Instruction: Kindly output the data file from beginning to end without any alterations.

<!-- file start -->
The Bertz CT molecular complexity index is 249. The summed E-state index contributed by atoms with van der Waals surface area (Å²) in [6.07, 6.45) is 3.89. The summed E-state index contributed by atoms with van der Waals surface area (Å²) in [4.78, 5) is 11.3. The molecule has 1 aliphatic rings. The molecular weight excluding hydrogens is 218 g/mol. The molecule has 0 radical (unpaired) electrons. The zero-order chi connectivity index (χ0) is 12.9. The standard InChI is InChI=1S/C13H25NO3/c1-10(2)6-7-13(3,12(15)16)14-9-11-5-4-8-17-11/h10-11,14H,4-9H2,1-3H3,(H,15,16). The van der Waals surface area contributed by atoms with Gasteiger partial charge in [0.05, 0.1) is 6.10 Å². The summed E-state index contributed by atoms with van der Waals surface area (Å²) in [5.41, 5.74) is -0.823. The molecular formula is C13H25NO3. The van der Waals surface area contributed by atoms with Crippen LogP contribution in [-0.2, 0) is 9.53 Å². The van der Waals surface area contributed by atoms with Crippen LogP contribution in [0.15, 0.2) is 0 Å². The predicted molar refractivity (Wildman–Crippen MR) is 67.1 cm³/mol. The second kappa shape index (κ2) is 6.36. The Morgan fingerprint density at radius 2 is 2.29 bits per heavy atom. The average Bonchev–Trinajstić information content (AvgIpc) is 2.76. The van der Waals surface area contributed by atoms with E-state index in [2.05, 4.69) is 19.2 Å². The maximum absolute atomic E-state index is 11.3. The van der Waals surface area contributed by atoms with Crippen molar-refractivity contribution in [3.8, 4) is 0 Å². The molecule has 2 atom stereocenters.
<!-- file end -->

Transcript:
The Bertz CT molecular complexity index is 249. The summed E-state index contributed by atoms with van der Waals surface area (Å²) in [6.07, 6.45) is 3.89. The summed E-state index contributed by atoms with van der Waals surface area (Å²) in [4.78, 5) is 11.3. The molecule has 1 aliphatic rings. The molecular weight excluding hydrogens is 218 g/mol. The molecule has 0 radical (unpaired) electrons. The zero-order chi connectivity index (χ0) is 12.9. The standard InChI is InChI=1S/C13H25NO3/c1-10(2)6-7-13(3,12(15)16)14-9-11-5-4-8-17-11/h10-11,14H,4-9H2,1-3H3,(H,15,16). The van der Waals surface area contributed by atoms with Gasteiger partial charge in [0.05, 0.1) is 6.10 Å². The summed E-state index contributed by atoms with van der Waals surface area (Å²) in [5.41, 5.74) is -0.823. The molecular formula is C13H25NO3. The van der Waals surface area contributed by atoms with Crippen LogP contribution in [-0.2, 0) is 9.53 Å². The van der Waals surface area contributed by atoms with Crippen LogP contribution in [0.15, 0.2) is 0 Å². The predicted molar refractivity (Wildman–Crippen MR) is 67.1 cm³/mol. The second kappa shape index (κ2) is 6.36. The Morgan fingerprint density at radius 2 is 2.29 bits per heavy atom. The average Bonchev–Trinajstić information content (AvgIpc) is 2.76. The van der Waals surface area contributed by atoms with E-state index in [2.05, 4.69) is 19.2 Å². The maximum absolute atomic E-state index is 11.3. The van der Waals surface area contributed by atoms with Crippen molar-refractivity contribution in [3.8, 4) is 0 Å². The molecule has 2 atom stereocenters.